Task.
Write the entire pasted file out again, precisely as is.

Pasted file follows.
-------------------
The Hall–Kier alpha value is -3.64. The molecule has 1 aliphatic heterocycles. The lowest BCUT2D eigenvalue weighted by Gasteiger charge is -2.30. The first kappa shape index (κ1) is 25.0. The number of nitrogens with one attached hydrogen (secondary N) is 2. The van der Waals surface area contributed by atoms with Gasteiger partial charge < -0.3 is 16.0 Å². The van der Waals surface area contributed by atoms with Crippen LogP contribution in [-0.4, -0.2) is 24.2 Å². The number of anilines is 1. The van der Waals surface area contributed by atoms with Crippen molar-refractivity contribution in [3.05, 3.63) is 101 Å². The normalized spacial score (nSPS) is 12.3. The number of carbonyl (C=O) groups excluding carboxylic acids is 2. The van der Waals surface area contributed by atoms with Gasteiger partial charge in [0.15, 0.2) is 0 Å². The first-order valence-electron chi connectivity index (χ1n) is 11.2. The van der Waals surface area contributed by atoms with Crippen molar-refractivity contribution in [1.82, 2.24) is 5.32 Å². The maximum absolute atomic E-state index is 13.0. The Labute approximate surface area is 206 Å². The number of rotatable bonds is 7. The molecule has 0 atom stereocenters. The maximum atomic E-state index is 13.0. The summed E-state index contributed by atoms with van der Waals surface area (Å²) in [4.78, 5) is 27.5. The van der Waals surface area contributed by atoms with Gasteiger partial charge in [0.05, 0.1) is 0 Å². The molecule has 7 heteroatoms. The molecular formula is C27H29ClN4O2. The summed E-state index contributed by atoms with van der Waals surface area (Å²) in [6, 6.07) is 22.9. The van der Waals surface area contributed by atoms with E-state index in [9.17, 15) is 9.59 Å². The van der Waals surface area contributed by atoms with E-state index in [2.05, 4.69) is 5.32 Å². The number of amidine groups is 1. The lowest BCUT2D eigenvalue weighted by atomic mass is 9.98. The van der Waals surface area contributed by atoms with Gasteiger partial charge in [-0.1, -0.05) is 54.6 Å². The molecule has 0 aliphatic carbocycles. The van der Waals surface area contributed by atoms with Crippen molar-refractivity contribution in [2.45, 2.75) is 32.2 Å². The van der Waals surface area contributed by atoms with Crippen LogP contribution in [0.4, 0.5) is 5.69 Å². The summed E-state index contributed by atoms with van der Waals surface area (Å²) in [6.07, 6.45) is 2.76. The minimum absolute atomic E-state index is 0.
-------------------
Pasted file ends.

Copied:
The Hall–Kier alpha value is -3.64. The molecule has 1 aliphatic heterocycles. The lowest BCUT2D eigenvalue weighted by Gasteiger charge is -2.30. The first kappa shape index (κ1) is 25.0. The number of nitrogens with one attached hydrogen (secondary N) is 2. The van der Waals surface area contributed by atoms with Gasteiger partial charge < -0.3 is 16.0 Å². The van der Waals surface area contributed by atoms with Crippen LogP contribution in [-0.4, -0.2) is 24.2 Å². The number of anilines is 1. The van der Waals surface area contributed by atoms with Crippen molar-refractivity contribution in [3.05, 3.63) is 101 Å². The normalized spacial score (nSPS) is 12.3. The number of carbonyl (C=O) groups excluding carboxylic acids is 2. The van der Waals surface area contributed by atoms with Gasteiger partial charge in [0.15, 0.2) is 0 Å². The first-order valence-electron chi connectivity index (χ1n) is 11.2. The van der Waals surface area contributed by atoms with Crippen molar-refractivity contribution in [1.82, 2.24) is 5.32 Å². The maximum absolute atomic E-state index is 13.0. The Labute approximate surface area is 206 Å². The number of rotatable bonds is 7. The molecule has 0 atom stereocenters. The maximum atomic E-state index is 13.0. The summed E-state index contributed by atoms with van der Waals surface area (Å²) in [4.78, 5) is 27.5. The van der Waals surface area contributed by atoms with Gasteiger partial charge in [0.05, 0.1) is 0 Å². The molecule has 7 heteroatoms. The molecular formula is C27H29ClN4O2. The summed E-state index contributed by atoms with van der Waals surface area (Å²) in [6, 6.07) is 22.9. The van der Waals surface area contributed by atoms with E-state index in [9.17, 15) is 9.59 Å². The van der Waals surface area contributed by atoms with E-state index in [2.05, 4.69) is 5.32 Å². The number of amidine groups is 1. The lowest BCUT2D eigenvalue weighted by atomic mass is 9.98. The van der Waals surface area contributed by atoms with Gasteiger partial charge in [-0.1, -0.05) is 54.6 Å². The molecule has 0 aliphatic carbocycles. The van der Waals surface area contributed by atoms with Crippen molar-refractivity contribution in [2.45, 2.75) is 32.2 Å². The van der Waals surface area contributed by atoms with Crippen LogP contribution in [0.4, 0.5) is 5.69 Å². The summed E-state index contributed by atoms with van der Waals surface area (Å²) in [6.07, 6.45) is 2.76. The minimum absolute atomic E-state index is 0.